July 2018
Volume 59, Issue 9
Open Access
ARVO Annual Meeting Abstract  |   July 2018
Acrolein exposure to eye causes corneal inflammation, fibrosis, and angiogenesis
Author Affiliations & Notes
  • Suneel Gupta
    Harry S Truman Veteran Hospital, Columbia, Missouri, United States
    Opthalmology, College of Veterinary Medicine,, Univeristy of Missouri, Columbia, Missouri, United States
  • Michael K Fink
    Harry S Truman Veteran Hospital, Columbia, Missouri, United States
    Opthalmology, College of Veterinary Medicine,, Univeristy of Missouri, Columbia, Missouri, United States
  • Ratnakar Tripathi
    Harry S Truman Veteran Hospital, Columbia, Missouri, United States
    Opthalmology, College of Veterinary Medicine,, Univeristy of Missouri, Columbia, Missouri, United States
  • Prashant R Sinha
    Harry S Truman Veteran Hospital, Columbia, Missouri, United States
    Opthalmology, College of Veterinary Medicine,, Univeristy of Missouri, Columbia, Missouri, United States
  • Shyam S Chaurasia
    Harry S Truman Veteran Hospital, Columbia, Missouri, United States
    Opthalmology, College of Veterinary Medicine,, Univeristy of Missouri, Columbia, Missouri, United States
  • Elizabeth A Giuliano
    Opthalmology, College of Veterinary Medicine,, Univeristy of Missouri, Columbia, Missouri, United States
  • Nathan Hesemann
    Harry S Truman Veteran Hospital, Columbia, Missouri, United States
    Mason Eye Institutue, University of Missouri, Columbia, Missouri, United States
  • Lindsey McDaniel
    Harry S Truman Veteran Hospital, Columbia, Missouri, United States
    Mason Eye Institutue, University of Missouri, Columbia, Missouri, United States
  • Emilee M Dailey
    Harry S Truman Veteran Hospital, Columbia, Missouri, United States
    Mason Eye Institutue, University of Missouri, Columbia, Missouri, United States
  • Rajiv R Mohan
    Harry S Truman Veteran Hospital, Columbia, Missouri, United States
    Mason Eye Institutue, University of Missouri, Columbia, Missouri, United States
  • Footnotes
    Commercial Relationships   Suneel Gupta, None; Michael Fink, None; Ratnakar Tripathi, None; Prashant Sinha, None; Shyam Chaurasia, None; Elizabeth Giuliano, None; Nathan Hesemann, None; Lindsey McDaniel, None; Emilee Dailey, None; Rajiv Mohan, None
  • Footnotes
    Support  RO1EY17294
Investigative Ophthalmology & Visual Science July 2018, Vol.59, 151. doi:
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    • Get Citation

      Suneel Gupta, Michael K Fink, Ratnakar Tripathi, Prashant R Sinha, Shyam S Chaurasia, Elizabeth A Giuliano, Nathan Hesemann, Lindsey McDaniel, Emilee M Dailey, Rajiv R Mohan; Acrolein exposure to eye causes corneal inflammation, fibrosis, and angiogenesis. Invest. Ophthalmol. Vis. Sci. 2018;59(9):151.

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      © ARVO (1962-2015); The Authors (2016-present)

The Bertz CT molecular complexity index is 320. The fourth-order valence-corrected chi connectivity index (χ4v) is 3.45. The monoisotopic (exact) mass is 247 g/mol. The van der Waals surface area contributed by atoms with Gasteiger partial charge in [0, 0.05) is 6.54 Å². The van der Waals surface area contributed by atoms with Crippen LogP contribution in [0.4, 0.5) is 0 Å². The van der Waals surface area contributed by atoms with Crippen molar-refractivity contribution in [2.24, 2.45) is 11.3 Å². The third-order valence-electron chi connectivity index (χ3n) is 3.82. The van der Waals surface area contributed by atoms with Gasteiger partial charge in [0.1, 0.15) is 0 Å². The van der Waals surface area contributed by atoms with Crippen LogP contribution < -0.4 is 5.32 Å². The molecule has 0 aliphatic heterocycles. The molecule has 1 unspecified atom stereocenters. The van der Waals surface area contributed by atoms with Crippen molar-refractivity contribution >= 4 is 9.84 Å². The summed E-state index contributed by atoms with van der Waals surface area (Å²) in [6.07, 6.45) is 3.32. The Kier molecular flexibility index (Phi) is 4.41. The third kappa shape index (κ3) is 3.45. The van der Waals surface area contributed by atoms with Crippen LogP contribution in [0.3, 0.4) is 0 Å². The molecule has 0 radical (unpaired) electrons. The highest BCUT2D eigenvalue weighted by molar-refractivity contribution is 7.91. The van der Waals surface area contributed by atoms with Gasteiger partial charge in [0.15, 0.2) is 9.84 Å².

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Abstract

Purpose : Acrolein exposure to eye causes severe corneal damage and vision loss due to its strong irritant and vesicant properties. Acrolein is a key chemical used for producing many commercial products. In addition, it is present in wildfire smoke and was used as a chemical weapon in World War I, and recently in Syria. This study aimed to identify factors mediating acrolein’s toxicity to the cornea and potential targets for mitigating its effects in vitro and in vivo rabbit models.

Methods : New Zealand White rabbits, human corneal fibroblasts (HSF), epithelial cells (HCE), and donor human corneas were used. Rabbit eyes were exposed to acrolein vapor using customized delivery method. Serial slit-lamp biomicroscopy and clinical eye exams were performed to analyze ocular inflammation, toxicity, and corneal pathology in live animals. Protein lysates and mRNA isolated from cell lysates and ocular tissues were used for biochemical, molecular, and gene expression studies. Frozen corneal tissue sections were used for H&E and immunofluorescence to analyze infiltrating immune cells and acrolein’s toxicity to the cornea.

Results : Acrolein-vapor showed dose- and time-dependent damage to cornea, eyelids, and sclera. The clinical slitlamp exams in live rabbits showed severe inflammation, redness, swelling and ocular fluid discharge in early time points. High doses or extended exposure of acrolein caused severe morbidity to ocular tissues characterized by corneal fibrosis and neovascularization and dramatically increased expression of profibrotic, proangiogenic and inflammatory factors such as TGFβ, VEGF, and IL6 respectively (up to 7 fold; p <0.05). Further, acrolein-treated eyes showed significantly increased levels of reactive oxygen species (ROS) (7.1 fold; p<0.01), compromised glutathione (GSH) (2.4 fold; p<0.01) and enhanced TUNEL+ apoptotic cells (6.8 fold; p<0.01) compared to vehicle-treated control eyes. Acrolein treatment to HSF and HCE showed time- and dose-dependent toxicity. A single 100µM dose produced high toxicity at 2h and 10µM dose caused delayed toxicity (24h) characterized by morphological changes, elevated ROS levels (8.7-fold; p<0.01), and reduced GSH levels (4.8 fold; p<0.01). Similar trends were observed in human cornea ex-vivo model.

Conclusions :
Acrolein-induced corneal blindness in vitro and in vivo is mediated by inflammatory, profibrotic, and proangiogenic cytokines.

This is an abstract that was submitted for the 2018 ARVO Annual Meeting, held in Honolulu, Hawaii, April 29 - May 3, 2018.

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